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Rory Stewart: 'The Conservative Party is being punished for Boris Johnson and Liz Truss'

Rory Stewart has endorsed Big Issue founder Lord John Bird's tireless campaigning to eradicate poverty

Rory Stewart at the Illegal Wildlife Trade Conference, 2017. Image: Wikimedia Commons

As the latest general election polls show the Labour Party on track to beat their 1997 landslide, former Conservative cabinet minister and The Rest is Politics podcast co-host Rory Stewart says the Tories brought the calamity on themselves by electing Boris Johnson and Liz Truss as leaders.

“I feel the Conservative Party is getting its just deserts,” he told Big Issue. “It’s ultimately getting punished for the profound cynicism involved in endorsing Boris Johnson and Liz Truss. There was no happy ending to that. It was about putting power above seriousness, principle and policy. And so in a sense, they deserve what’s happening.”

Rory Stewart was the Conservative MP for Penrith and the Border from 2010 to 2019, and between 2015 and 2019 served as a minister in four departments of the British government, including heading up the prison service. He was secretary of state for international development from May to July 2019, but quit politics after being beaten in the Conservative leadership election by Boris Johnson.

Though he has little sympathy for his former colleagues, who are predicted to lose as many as 225 seats in the upcoming election, Stewart expressed concern that an incoming Labour government may be unable to change the trajectory of UK politics.

“The question is: is Labour going to rise to the challenge? Are they going to be able to really be more serious? Or is this lack of seriousness embedded now so deeply in the British political game – and media and social media and party politics – that they’re not going to be able to find a way of being honest and brave?”

Since leaving politics, Rory Stewart has written a bestselling memoir, Politics on the Edge, which details his frustrations at the “shameful state” to which parliament has fallen. He also launched The Rest Is Politics podcast with Alastair Campbell. But some of his most impactful work has been away from party politics.

From 2022 to 2023, Stewart was the president of GiveDirectly – a charity that helps families living in extreme poverty in the developing world by making unconditional cash transfers to them via mobile phone. He believes the next government should do something very similar to tackle “shameful” extreme poverty in the UK.

“The evidence is: the major reason people are poor, is they don’t have money. And if you give them money, they’re less poor,” he said. “Most people in poverty actually spend the money reasonably sensibly.

“The thing that saddens me most about the Labour platform, as we can read it now, is the lack of care for the most vulnerable. Fundamentally, what is shameful about Britain? Not the stuff that we usually talk about. It’s the way that we neglect prisoners, the homeless, the extreme poor. That’s the problem in British society.”

Rory Stewart endorsed Big Issue founder Lord John Bird’s laser focus on eradicating poverty, the central pillar of the Big Issue’s Blueprint for Change.

“Extreme poverty is the biggest stain in our society,” he said, “and that should be our number one focus. And it’s a focus that needs full effort, full focus and as [Lord Bird] says, a very long-term approach. But not just a long-term approach – a short-term approach as well.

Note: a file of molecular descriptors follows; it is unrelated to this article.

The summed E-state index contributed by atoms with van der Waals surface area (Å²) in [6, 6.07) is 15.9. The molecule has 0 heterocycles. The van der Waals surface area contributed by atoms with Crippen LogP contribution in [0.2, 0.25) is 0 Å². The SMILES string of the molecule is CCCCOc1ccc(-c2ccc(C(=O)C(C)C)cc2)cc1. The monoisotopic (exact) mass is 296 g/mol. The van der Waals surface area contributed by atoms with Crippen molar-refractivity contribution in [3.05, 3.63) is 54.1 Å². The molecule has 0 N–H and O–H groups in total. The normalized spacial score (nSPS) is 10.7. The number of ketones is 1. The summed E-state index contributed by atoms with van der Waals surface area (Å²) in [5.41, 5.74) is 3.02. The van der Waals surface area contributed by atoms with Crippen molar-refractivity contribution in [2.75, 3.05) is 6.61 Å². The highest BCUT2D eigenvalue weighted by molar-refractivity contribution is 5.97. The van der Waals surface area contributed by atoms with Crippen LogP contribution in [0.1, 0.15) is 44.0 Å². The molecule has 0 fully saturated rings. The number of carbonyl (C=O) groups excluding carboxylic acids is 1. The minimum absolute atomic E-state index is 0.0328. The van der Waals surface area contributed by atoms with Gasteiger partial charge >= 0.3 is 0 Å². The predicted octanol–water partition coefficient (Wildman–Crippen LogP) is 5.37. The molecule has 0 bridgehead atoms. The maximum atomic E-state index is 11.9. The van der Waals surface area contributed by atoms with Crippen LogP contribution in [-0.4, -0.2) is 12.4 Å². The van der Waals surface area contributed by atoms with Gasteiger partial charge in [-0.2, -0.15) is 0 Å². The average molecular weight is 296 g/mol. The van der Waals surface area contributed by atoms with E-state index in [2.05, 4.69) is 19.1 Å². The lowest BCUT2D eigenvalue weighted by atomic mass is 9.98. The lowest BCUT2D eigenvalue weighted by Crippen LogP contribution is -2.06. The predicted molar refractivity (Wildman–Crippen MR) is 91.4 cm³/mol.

“I would get very frustrated in prisons where everyone was like, ‘Well, the only way of dealing with this is addressing child poverty.’ And I was like, that’s fine, but there are people in prison now having a horrible time. So by all means, address child poverty but also clean up this prison. Stop people getting violently assaulted. Don’t let the long term be an excuse for not tackling what you can today.”

At the moment, Rory Stewart said, the government is neither putting in place long term solutions nor dealing with the immediate concerns because as a nation we “fundamentally don’t care” about people living in extreme poverty.

Big Issue is demanding an end to poverty this general election. Will you sign our open letter to party leaders?

“People are not getting out of bed in the morning thinking, this is horrible. We’re telling ourselves other sorts of stories,” he said.

“There’s a lot of things that are wrong. I’d like to really think about how we reform the NHS. There’s no bit of public life I don’t look at and say OK, we could definitely make this better. And a serious government would try to make all these things better.

“But the poverty bit is the shameful bit. That’s the bit that’s unforgivable, because we can absolutely afford for very little money, comparatively, to make the lives of the extreme poor immeasurably better. Starting today.

“And actually, it’s much easier to do that than reform the NHS, or even sort out education. You could do things immediately for people who are homeless, immediately for people in prison, for very little money.”

Rory Stewart was speaking to Big Issue for his Letter to My Younger Self, in which he also discussed how he’s coped with “the failure of [his] political career”; his relationship with his father, a former senior spy; and the bad poetry he wrote as a lovelorn teen. Read the full interview in the magazine soon.

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For over 30 years, the Big Issue has been committed to ending poverty in the UK. In 2024, our work is needed more than ever. Find out how you can support the Big Issue today.
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